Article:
Friday, September 20, 2013

Bit by Bit - A Wilderness Trip in Stages

The Dodge Prospector, our wilderness home for seven days.
One of the best things about traveling is coming home with a different viewpoint, a broader vision of what life is like beyond your own doorstep. New England has waterfalls and I've seen some of them. That didn't dim the wonder of the spilling water at Proxy Falls, just off McKenzie Pass in central Oregon.

A forest path leads to the place where water tumbles headlong off a basalt cliff, plunging 226 feet to a stream below. It looks more like bridal veiling than water and its thunder is in distinct variance to the quiet of the surrounding forest. The creek that feeds it has its start on a shoulder of North Sister, one of the Three Sisters (North, Middle and South) Volcanic Peaks that make up part of Oregon's Cascade Range. Eldest son, B, and I were exploring this part of the country just 65 miles from Eugene where he makes his home.

Proxy Falls
We planned to camp at the Lava Camp Lake Campgrounds the first night. We were making our way along Mckenzie Pass, a narrow road that twisted through the Willamette National Forest following what, in 1860, was a covered wagon route that emerged from a forest to cross a 65 square mile lava flow. Because of the difficulty of crossing the lava beds, alternate routes were eventually charted by the early pioneers. The highway we were on followed the original wagon route.

Just above the current highway is part of the original wagon road.
On either side, as far as the eye could see, the road was bordered by great chunks of dark, broken lava. I half expected a Hobbit to step out from behind one of the murky slag heaps. Imagine jolting your way across this mountain top in a wagon on wooden wheels!

Shortly before sunset we reached the Dee Wright Observatory, a small stone enclosure built during the Great Depression by the CCC and named for the crew's foreman who'd been a forest ranger for 24 years. From this vantage point we could see Mt. Jefferson, two of the three Sisters (North and Middle), Belnap Crater, and Mt. Washington.

From the windows you can see various volcanic peaks.

Another view of the Dee Wright Observatory built of lava rock.
 It grew steadily colder as the sun sank behind the spires of countless Douglas firs. We made camp overlooking the lake. Our fire was one of two; we never saw or heard our neighbors themselves as their camp site was some distance from ours. Supper was a quick affair. We snuggled under quilts and blankets in the van until the call of nature forced me out of my warm nest and into the chilly dawn. B estimated that the  overnight temperature dipped into the 30s. Wrapped in a fleece, a hooded sweatshirt and a canvas barn coat, I watched the sun draw the ghosts of a mist that had settled on the lake overnight into its beams, dispersing them into the day. Small birds chirped; otherwise the woods were silent.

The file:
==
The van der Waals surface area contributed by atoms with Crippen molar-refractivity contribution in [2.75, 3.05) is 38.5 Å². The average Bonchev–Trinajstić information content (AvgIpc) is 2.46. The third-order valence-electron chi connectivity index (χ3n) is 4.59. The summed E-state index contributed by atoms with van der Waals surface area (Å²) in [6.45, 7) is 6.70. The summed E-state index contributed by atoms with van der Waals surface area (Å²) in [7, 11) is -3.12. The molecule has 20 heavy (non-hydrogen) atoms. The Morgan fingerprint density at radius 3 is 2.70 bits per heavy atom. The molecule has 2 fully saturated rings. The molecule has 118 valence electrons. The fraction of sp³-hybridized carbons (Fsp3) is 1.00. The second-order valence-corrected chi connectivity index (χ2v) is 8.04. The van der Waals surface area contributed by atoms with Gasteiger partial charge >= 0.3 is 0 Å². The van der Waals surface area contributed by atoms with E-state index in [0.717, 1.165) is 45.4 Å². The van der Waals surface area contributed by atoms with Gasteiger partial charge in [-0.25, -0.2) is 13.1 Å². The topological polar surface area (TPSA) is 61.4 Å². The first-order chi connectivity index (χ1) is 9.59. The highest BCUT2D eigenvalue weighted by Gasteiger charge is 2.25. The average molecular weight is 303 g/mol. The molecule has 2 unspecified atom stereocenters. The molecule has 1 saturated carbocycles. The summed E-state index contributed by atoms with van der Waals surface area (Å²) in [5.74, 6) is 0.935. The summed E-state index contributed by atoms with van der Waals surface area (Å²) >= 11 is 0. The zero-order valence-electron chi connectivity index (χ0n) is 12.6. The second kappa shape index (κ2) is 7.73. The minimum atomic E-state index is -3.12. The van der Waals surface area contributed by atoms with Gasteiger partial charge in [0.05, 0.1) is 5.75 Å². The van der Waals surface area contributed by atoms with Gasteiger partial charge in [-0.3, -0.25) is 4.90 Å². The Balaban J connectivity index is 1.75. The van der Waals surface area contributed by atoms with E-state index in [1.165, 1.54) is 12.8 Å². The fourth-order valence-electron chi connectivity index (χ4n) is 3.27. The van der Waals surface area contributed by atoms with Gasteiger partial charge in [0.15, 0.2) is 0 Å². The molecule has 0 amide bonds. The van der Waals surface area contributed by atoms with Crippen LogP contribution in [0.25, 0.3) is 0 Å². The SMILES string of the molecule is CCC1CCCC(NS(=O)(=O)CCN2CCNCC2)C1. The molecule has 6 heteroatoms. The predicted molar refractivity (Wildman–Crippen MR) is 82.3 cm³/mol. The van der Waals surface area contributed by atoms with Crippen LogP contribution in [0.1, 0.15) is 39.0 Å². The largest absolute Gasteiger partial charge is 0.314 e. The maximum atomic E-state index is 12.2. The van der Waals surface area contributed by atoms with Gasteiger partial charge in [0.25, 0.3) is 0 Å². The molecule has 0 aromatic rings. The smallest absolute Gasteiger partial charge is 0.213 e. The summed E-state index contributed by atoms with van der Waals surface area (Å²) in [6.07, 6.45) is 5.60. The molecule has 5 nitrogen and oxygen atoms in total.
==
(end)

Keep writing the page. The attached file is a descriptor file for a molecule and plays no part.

Like a scene from the Hobbit.


Following the interpretive trail through giant walls of lava.
On the road after a hot breakfast, we spent the morning exploring the interpretive lava trail and in the afternoon met up with a former student of mine who now lives with his wife and children in Bend. There was no room at the campgrounds where we'd planned on staying the night so we got a hurried takeout supper and ate it on road. Just as the sky grew dark we pulled into Ochoco Lake Campgrounds in the Ochoco National Forest. Only two campfires still burned though the park was half full. We found a spot and parked the van. Our nearest neighbors were already asleep in their tent so we tried to set up camp quietly. The van doors squeaked - ur-urk! ur-urk! every time we opened them and banged shut with a slam whenever we closed them. The fire crackled and popped, and we had to stifle our giggles over too-fat s'mores and the antics of our neighbors to the left, a threesome of happily noisy older men regaling each other with memories of other trips.

Campsite at Ochoco Lake. 
The next day we set off for the Painted Hills. But, since it's ten o'clock p.m. and I'm still trying to shake the effects of the day long plane ride home, you're welcome to come back in a day or two to hear about them.

Here's a teaser... http://www.nps.gov/joda/planyourvisit/painted_hills_unit.htm





4 comments:

Reya Mellicker said...

Wonderful! And wonder full! Wow, what a trip.

I'll be up in those same mountains for Thanksgiving this year. My sister who lives in Eugene always rents a house in the mountains for the holiday. I can't wait!

Brian Miller said...

i was def feeling the LOTR in this...that stone observatory is really cool....neat ont he old road....what a cool trip for sure....

Barbara Shallue said...

What a wonderful adventure! I've never been to Oregon. I love that observatory made by the CCC out of lava rock!

Kerry said...

Dee Wright is an amazing place. I really cannot imagine how they pulled loaded wooden wagons across stuff like that. I can barely walk on it. But it is eerily beautiful.